Features EssaysPerformance Published 23 May 2012

Laibach: Post-Ideological Tricksters

‘In art, morality is nonsense; in practice it is immoral; in people it is a sickness’

SImon Bell

On the 14th April Laibach delivered the Monumental Retro-avant-garde performance at the Tate Modern, London, celebrating over thirty years of Laibach Kunst machine.  The Turbine Hall was split in two; on one side the Laibach stage, on the other a large black box.  At the forefront of the stage was a stag’s head with antlers, inside the box was a diamond-encrusted skull.  The antlers are a familiar Völkish motif occurring throughout the Laibach spectacle; the skull is Damien Hirst’s For the Love of God (2007).  The price of the mounted stag head is unknown, the price of the Hirst skull £50 million.  It was possible to touch the antlers, to photograph it, and it would have been possible to remove it from its mount.  The Hirst skull on the other hand was subject to the tightest security, only a few were allowed into the black box to view it at a time, it glittered under a glass case, and photographs were forbidden.  Thematically however, the conditions of accessibility are reversed.  Whilst the title, cost, and vulgarity of the Hirst skull is an arguably straightforward observation on the art world, consumerism, mortality, and their interrelations, Laibach’s antlers remain obscure.  The antlers might be a familiar Völkish trope, but re-encoded in the Laibach spectacle they simultaneously denounce and re-affirm the association with the grand utopian narrative and a traumatic European historical.  The Hirst skull is a novelty of its time; a coy playful pastiche arising from and in collaboration with late-capitalism.  The antlers are antiquated Weltanschauung, whose only currency in late-capitalism is as playfully offensive kitsch.  It is in this discourse that Laibach’s interventions are so vital, and why, after thirty years of provocations and controversy, the Laibach enigma remains as salient as ever.

Laibach at Tate Modern. Photo: BrothertonLock

Laibach are the prime delivery system of the performance-art collective the NSK (Neue Slowenische Kunst) and Slovenia’s most famous and influential cultural export.  They are popularly conceived as a “martial-industrial” band, yet music is paradoxically incidental to Laibach Kunst.  They have consistently frustrated categorisation and assimilation into the current hive-mind media-age nightmare of Baudrillard’s “obscene transparency”, where information is currency.  They occupy a unique space, both sustaining and frustrating our fantasies; fantasies of a historical Eastern Europe, of totalitarianism, of obedience and dissent.  Central to an analysis of this unique quality is Laibach’s role as a nexus between East and West; despite thediscourse’s defining centrality, it’s curiously neglected both in “global” aesthetic discourse and in academic work on Laibach.  The Laibach spectacle/construct has a correlation in Agnes Horvath’s Nulla; in maths the Nulla is the numberless number, and in Horvath’s understanding of Eastern Europe, the Nulla  is a ‘fluid state of non-being’; caught in a liminal geopolitical space between the West and the Orient, and the transitional historical of post-socialism where ‘everything can happen without meaning’.[i]  This is the space of the trickster figure, a liminal space of Laibach’s origin and reason for being.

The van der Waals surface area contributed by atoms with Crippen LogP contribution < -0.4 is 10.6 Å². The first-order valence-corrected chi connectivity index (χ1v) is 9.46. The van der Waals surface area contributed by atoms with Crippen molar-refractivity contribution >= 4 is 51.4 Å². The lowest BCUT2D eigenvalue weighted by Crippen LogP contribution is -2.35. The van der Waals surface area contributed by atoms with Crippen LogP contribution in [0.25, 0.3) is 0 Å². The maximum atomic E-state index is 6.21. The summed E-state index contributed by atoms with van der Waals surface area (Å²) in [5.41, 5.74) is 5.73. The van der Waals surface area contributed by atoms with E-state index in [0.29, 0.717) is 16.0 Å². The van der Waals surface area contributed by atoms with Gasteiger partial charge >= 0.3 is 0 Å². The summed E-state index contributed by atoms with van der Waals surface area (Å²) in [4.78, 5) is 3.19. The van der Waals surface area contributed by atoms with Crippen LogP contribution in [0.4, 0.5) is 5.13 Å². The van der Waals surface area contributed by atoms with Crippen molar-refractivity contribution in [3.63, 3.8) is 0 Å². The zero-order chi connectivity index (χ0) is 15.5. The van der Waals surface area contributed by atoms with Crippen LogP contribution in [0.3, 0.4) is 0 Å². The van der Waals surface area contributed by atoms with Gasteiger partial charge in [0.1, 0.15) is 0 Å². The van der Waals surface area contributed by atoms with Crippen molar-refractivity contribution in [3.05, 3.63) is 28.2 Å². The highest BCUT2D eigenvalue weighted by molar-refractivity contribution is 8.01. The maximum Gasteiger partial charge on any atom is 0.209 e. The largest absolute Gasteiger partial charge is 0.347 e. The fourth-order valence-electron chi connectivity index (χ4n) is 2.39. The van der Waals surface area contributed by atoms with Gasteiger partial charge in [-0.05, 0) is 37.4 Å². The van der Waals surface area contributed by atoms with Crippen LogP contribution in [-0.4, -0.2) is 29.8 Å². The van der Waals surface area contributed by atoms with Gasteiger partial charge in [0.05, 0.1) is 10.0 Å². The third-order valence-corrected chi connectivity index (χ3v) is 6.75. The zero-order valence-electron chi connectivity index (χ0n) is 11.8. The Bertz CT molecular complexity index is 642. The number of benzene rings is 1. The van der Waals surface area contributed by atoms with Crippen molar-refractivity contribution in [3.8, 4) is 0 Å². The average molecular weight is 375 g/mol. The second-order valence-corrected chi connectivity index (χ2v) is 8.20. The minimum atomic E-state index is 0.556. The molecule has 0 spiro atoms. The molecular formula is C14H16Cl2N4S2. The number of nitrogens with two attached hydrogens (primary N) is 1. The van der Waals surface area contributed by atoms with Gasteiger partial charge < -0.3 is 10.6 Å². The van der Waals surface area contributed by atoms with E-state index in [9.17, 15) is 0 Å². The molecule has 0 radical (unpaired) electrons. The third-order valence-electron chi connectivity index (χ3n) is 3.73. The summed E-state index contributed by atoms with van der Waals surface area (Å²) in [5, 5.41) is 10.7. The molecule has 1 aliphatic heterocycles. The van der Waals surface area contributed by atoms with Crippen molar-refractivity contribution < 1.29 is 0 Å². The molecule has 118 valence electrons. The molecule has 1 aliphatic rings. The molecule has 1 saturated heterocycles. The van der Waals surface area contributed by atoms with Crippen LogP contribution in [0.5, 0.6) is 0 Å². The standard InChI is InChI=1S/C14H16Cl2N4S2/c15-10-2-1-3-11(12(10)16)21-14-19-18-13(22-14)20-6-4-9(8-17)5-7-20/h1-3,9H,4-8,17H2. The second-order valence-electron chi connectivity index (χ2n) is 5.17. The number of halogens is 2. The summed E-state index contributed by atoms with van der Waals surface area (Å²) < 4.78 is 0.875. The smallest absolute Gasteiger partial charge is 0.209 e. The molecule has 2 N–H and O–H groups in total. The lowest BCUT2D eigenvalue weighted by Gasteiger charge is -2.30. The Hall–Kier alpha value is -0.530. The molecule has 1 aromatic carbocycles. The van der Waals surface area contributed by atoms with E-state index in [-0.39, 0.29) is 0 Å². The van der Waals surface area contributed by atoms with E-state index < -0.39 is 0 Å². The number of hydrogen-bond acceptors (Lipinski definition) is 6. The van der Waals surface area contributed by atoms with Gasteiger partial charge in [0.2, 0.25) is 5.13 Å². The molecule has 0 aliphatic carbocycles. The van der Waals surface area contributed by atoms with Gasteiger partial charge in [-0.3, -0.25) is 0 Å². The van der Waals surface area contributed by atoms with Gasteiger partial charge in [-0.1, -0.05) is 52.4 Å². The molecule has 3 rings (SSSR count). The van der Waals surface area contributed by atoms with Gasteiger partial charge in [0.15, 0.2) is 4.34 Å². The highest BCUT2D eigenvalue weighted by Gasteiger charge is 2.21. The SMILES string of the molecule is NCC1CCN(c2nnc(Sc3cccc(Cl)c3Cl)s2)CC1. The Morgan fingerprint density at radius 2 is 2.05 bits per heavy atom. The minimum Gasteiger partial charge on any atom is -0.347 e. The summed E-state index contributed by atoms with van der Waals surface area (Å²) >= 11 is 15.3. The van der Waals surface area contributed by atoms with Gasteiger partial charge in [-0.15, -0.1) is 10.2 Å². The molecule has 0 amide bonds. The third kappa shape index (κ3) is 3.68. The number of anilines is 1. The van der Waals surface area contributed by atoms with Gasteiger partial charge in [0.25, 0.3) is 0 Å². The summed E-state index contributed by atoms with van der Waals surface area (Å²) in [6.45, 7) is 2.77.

Operating from a space of non-being, with a strategy of treating their native Slovenia, the state, and history itself as a Duchampian readymade, Laibach are free from cultural and historical determinants.  They belong neither to the establishment nor to opposition; they are the true Trickster, one that is neither party, not self or other, but a third and disruptive (external) unit in a dialectic.  Ethnographically, the Trickster is involved with bodily functions and excreta, but the abject here has a positive rather than negative value.  The abject becomes what must be expelled from the subject as threatening to its sense of coherence; ‘an anxiety emerging with bourgeois power and its attempts to eradicate values inconsistent with its own claims to truth’[ii].  In resurrecting the trauma and guilt of Europe’s totalitarian past, moreover in re-mythologizing it, are Laibach and the NSK still playing with Europe’s shit?[iii]

This role as nexus between East and West is integral to an understanding of Laibach and NSK praxis, whether as Trickster operating outside this binary or in establishing an Eastern aesthetic autonomy in the face of hegemonic Western aesthetic discourse.  The West’s failure to meaningfully engage with Laibach and the NSK is manifested in its reportage of Laibach.  Reviews of the Laibach recordings, performances and texts (particularly in the eighties) are guaranteed to contain the phrases “Flirting with fascism”, “tongue-in-cheek” and “Wagnerian”, claiming an irony to Laibach found nowhere in their music or press releases.  It is an express attempt to render comfortable the provocation of an incongruously overt grand utopian narrative form that is apparently without irony or pastiche, and is indicative of a degree of separation from the European traumatic historical.  In living memory Central and Eastern Europe has experienced the cataclysms of total war and the trauma of two totalitarian political systems.[iv] Its borders have been in a state of flux; whole nations have been founded and lost, and it has known mass refugee movements.  This necessarily more direct understanding of the European traumatic historical differs from the perspective of Britain or America, whose version of events is primarily shaped by the dominance of the Hollywood film industry.


SImon Bell is a contributor to Exeunt Magazine



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